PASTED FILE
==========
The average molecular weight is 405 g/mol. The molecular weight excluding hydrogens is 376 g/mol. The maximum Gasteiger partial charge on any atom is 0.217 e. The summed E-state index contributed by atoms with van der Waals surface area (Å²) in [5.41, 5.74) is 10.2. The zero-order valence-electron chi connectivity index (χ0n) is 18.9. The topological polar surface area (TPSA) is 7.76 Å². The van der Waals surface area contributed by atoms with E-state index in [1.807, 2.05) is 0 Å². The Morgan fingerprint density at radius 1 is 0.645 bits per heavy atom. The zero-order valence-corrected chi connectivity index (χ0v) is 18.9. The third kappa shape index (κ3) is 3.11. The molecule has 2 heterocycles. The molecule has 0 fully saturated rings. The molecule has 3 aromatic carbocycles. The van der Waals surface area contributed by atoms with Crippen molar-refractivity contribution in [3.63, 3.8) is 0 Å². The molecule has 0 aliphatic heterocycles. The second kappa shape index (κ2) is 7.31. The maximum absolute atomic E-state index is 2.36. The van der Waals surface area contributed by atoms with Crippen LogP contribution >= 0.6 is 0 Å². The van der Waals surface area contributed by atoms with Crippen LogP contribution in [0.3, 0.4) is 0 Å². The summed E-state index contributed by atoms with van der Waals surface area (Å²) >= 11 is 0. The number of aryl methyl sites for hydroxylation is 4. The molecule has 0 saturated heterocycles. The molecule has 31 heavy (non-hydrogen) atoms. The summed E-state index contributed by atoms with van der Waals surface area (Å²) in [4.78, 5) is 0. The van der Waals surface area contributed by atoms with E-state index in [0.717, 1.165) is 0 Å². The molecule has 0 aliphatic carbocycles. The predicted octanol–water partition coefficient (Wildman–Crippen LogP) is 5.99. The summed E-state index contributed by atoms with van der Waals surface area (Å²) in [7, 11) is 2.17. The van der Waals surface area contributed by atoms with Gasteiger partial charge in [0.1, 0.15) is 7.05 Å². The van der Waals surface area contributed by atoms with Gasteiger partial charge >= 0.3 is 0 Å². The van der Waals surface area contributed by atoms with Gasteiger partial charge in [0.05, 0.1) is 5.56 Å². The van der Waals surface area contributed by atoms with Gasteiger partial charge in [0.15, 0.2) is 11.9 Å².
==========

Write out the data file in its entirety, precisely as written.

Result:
The average molecular weight is 405 g/mol. The molecular weight excluding hydrogens is 376 g/mol. The maximum Gasteiger partial charge on any atom is 0.217 e. The summed E-state index contributed by atoms with van der Waals surface area (Å²) in [5.41, 5.74) is 10.2. The zero-order valence-electron chi connectivity index (χ0n) is 18.9. The topological polar surface area (TPSA) is 7.76 Å². The van der Waals surface area contributed by atoms with E-state index in [1.807, 2.05) is 0 Å². The Morgan fingerprint density at radius 1 is 0.645 bits per heavy atom. The zero-order valence-corrected chi connectivity index (χ0v) is 18.9. The third kappa shape index (κ3) is 3.11. The molecule has 2 heterocycles. The molecule has 0 fully saturated rings. The molecule has 3 aromatic carbocycles. The van der Waals surface area contributed by atoms with Crippen molar-refractivity contribution in [3.63, 3.8) is 0 Å². The molecule has 0 aliphatic heterocycles. The second kappa shape index (κ2) is 7.31. The maximum absolute atomic E-state index is 2.36. The van der Waals surface area contributed by atoms with Crippen LogP contribution >= 0.6 is 0 Å². The van der Waals surface area contributed by atoms with Crippen LogP contribution in [0.3, 0.4) is 0 Å². The summed E-state index contributed by atoms with van der Waals surface area (Å²) >= 11 is 0. The number of aryl methyl sites for hydroxylation is 4. The molecule has 0 saturated heterocycles. The molecule has 31 heavy (non-hydrogen) atoms. The summed E-state index contributed by atoms with van der Waals surface area (Å²) in [4.78, 5) is 0. The van der Waals surface area contributed by atoms with E-state index in [0.717, 1.165) is 0 Å². The molecule has 0 aliphatic carbocycles. The predicted octanol–water partition coefficient (Wildman–Crippen LogP) is 5.99. The summed E-state index contributed by atoms with van der Waals surface area (Å²) in [7, 11) is 2.17. The van der Waals surface area contributed by atoms with Gasteiger partial charge in [0.1, 0.15) is 7.05 Å². The van der Waals surface area contributed by atoms with Gasteiger partial charge >= 0.3 is 0 Å². The van der Waals surface area contributed by atoms with Gasteiger partial charge in [0.05, 0.1) is 5.56 Å². The van der Waals surface area contributed by atoms with Gasteiger partial charge in [0.15, 0.2) is 11.9 Å².